• the ONS ((I should have realised they would have an index)) which uses data from the Council of Mortgage Lenders
  • and the LSL Acad index (set up by the FT) which uses Land Registry data as an input to its own model

I will be investigating these two indices before my next portfolio valuation. I hope that the data series will be long enough for me to consider using one or both of them alongside the Land Registry data. Kate also mentioned that the ONS has plans to combine its data with that of the Land Registry. If this comes to fruition, I may need to revise my methods once again.

More forecasts for 2015

 John Authers

John Authers counselled against viewing the future in one year sections. Despite current appearances, the chances are that in the longer term the rest of the world will outperform the US. Steady rebalancing in this direction would be a good idea.

Over 12 months, John sees three scenarios:

  1. US profits grow with low inflation, a strong dollar and continued cheap oil. Easy money supports Europe and China. Divergence deepens and a US bubble forms.
  2. US growth takes off, and the Fed raises rates. Wages rise and consumers keep spending. US profits are weak and stocks are flat. Funds move to the Eurozone and emerging markets, and the divergence slowly corrects.
  3. Financial crisis in oil-dependent states (starting with Russia), and money flows out of emerging markets. The Eurozone slumps and US confidence ebbs. US stocks fall.

Obviously the second option is preferable and may even be most likely with cheap oil (but not much cheaper than at present). We are in for an interesting year.

Rent controls

Money Week logo

Over on her blog at MoneyWeek, Merryn wrote about the suggestion by think tank Civitas that private sector rents should be capped to inflation. She’s not in favour, and neither am I. Structural intervention in markets often produces the opposite to the desired effect. In this case reduced supply and poor maintenance are the obvious candidates.

Merryn would like to address the issue indirectly,  by reducing the cost of housing for those people (particularly in the South) who would rather buy than rent, but can’t afford to. She discusses a few ways to do this before settling on the removal of interest rate offsetting against profits for buy-to-let investors.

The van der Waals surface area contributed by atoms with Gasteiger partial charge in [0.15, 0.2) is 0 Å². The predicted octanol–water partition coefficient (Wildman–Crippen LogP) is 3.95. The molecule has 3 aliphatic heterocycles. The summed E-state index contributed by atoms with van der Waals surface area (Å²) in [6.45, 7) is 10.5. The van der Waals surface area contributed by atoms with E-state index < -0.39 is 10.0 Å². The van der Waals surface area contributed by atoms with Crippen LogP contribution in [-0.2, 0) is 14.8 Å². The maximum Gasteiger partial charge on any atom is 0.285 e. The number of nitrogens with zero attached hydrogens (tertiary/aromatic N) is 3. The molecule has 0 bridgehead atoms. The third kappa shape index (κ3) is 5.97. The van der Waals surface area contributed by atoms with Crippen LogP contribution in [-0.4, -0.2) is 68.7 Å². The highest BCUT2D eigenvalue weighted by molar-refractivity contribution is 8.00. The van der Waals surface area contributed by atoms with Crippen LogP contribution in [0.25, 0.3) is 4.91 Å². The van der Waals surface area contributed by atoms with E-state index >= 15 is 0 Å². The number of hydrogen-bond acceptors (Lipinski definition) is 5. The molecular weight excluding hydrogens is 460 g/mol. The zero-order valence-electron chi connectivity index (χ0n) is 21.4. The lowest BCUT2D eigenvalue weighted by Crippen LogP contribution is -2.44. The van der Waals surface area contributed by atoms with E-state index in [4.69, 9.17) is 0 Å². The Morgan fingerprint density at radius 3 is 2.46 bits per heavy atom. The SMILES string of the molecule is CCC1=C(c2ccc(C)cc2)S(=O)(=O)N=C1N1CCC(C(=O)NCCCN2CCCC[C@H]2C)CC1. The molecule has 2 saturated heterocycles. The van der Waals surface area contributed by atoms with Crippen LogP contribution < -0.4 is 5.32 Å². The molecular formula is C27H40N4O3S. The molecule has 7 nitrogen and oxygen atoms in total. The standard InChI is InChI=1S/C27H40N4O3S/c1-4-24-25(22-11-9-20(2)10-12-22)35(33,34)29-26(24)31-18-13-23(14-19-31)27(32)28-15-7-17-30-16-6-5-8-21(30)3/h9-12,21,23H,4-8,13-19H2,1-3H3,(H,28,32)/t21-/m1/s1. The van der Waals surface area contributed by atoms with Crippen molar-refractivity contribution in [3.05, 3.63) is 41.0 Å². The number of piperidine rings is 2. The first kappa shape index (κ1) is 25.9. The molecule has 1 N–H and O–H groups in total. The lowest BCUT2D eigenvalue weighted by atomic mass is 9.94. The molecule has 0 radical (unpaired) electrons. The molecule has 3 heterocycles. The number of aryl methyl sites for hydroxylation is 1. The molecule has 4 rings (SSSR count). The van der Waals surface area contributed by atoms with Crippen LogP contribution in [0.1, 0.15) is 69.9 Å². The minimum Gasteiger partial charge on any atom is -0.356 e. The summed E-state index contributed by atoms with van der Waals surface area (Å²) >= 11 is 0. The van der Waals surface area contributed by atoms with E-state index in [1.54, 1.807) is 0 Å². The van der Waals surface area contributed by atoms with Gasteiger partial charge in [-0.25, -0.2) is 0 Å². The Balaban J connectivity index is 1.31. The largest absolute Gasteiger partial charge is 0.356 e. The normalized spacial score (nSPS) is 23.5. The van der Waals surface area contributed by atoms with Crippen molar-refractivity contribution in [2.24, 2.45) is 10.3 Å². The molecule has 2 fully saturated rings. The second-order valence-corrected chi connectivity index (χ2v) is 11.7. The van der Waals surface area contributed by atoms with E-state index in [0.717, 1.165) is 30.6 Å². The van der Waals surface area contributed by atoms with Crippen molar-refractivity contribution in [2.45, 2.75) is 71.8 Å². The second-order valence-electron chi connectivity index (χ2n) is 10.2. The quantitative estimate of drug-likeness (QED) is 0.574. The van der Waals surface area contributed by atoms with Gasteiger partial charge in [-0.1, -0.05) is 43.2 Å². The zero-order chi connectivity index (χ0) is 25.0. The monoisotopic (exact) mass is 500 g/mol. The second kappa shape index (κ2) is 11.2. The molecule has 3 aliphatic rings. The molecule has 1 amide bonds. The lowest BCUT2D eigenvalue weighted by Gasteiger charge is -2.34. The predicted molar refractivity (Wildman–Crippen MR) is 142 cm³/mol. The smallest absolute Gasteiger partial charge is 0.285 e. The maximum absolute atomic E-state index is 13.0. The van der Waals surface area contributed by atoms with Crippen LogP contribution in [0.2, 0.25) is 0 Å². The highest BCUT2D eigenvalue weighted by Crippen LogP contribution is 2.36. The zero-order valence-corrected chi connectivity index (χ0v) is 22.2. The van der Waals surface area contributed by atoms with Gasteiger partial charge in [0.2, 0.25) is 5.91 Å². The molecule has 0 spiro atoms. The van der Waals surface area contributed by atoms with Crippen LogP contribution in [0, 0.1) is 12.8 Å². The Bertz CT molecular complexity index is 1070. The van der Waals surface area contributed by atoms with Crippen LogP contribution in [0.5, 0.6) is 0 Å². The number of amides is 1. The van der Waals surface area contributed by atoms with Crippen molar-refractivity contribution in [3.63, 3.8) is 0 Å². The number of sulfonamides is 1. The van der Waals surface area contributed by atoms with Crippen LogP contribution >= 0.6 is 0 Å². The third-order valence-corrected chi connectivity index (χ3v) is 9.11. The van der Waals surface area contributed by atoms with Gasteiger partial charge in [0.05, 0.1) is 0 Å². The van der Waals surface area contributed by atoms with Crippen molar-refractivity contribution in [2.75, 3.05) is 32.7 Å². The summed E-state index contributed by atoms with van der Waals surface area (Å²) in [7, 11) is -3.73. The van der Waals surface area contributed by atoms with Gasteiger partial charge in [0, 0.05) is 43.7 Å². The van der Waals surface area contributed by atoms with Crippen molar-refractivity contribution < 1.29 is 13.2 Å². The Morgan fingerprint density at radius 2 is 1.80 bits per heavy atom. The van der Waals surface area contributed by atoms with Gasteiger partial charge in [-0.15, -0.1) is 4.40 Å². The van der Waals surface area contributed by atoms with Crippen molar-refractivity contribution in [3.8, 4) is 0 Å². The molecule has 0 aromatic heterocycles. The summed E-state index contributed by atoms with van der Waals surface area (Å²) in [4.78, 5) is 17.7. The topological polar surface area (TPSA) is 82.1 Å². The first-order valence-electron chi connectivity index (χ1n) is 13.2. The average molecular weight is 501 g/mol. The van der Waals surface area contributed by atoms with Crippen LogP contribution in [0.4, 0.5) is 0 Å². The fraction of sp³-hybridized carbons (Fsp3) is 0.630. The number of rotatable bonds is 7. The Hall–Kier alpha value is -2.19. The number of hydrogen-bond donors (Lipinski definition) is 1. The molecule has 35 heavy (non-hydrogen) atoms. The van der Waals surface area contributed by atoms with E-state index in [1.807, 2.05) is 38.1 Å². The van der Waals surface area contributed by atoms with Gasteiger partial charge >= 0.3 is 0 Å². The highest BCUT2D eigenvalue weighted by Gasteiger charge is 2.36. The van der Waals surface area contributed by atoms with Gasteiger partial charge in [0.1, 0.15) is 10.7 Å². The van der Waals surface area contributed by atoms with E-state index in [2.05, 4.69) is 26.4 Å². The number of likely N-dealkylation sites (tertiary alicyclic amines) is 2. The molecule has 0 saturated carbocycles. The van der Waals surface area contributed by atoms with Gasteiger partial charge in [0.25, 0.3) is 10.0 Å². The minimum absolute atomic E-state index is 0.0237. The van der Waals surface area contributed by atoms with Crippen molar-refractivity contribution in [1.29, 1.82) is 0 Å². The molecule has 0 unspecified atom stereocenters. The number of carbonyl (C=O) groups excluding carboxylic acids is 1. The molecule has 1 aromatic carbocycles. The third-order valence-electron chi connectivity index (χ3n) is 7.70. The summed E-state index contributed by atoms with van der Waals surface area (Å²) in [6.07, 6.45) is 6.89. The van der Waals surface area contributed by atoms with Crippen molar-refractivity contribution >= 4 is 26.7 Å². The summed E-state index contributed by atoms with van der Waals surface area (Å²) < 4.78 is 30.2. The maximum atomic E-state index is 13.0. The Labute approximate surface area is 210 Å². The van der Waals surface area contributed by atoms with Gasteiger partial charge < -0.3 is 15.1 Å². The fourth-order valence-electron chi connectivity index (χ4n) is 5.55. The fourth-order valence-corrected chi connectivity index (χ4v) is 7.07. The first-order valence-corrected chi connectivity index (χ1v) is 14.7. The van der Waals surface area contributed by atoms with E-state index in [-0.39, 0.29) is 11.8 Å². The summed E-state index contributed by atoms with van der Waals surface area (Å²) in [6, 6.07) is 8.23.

Merryn Somerset Webb

This might scare off smaller operators who lack the scale to incorporate ((I presume Merryn doesn’t want to restrict relief for limited companies)) but it seems to me that it might equally just lead to even higher rents. People with assets need to receive a return on them, however they are taxed.

My personal view is that the market should set rents without government intervention. Supplying subsidised housing to 23% of the population seems meddling enough. If we want housing to cost less, we should either reduce demand ((find some way to slow or even reverse the relentless growth in the UK population, or persuade more people to relocate to the future “Northern Powerhouse” that George Osborne is so keen on creating)) or increase supply (build more houses).

See also:  Weekly Roundup, 9th March 2020

Bond funds will go bust


Morningstar reported that that Bill Eigen has closed his long-only bond fund because he believes the sector will soon tank. He now runs an absolute return bond fund for JP Morgan and can short the market. As things stand, he is 55% in cash.

The only question with the bond market it seems is when. While central bank intervention remains so dominant, the answer would appear to be “not just yet.”

Until next time.

Mike is the owner of 7 Circles, and a private investor living in London. He has been managing his own money for 39 years, with some success.

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Weekly Roundup, 6th January 2015

by Mike Rawson time to read: 4 min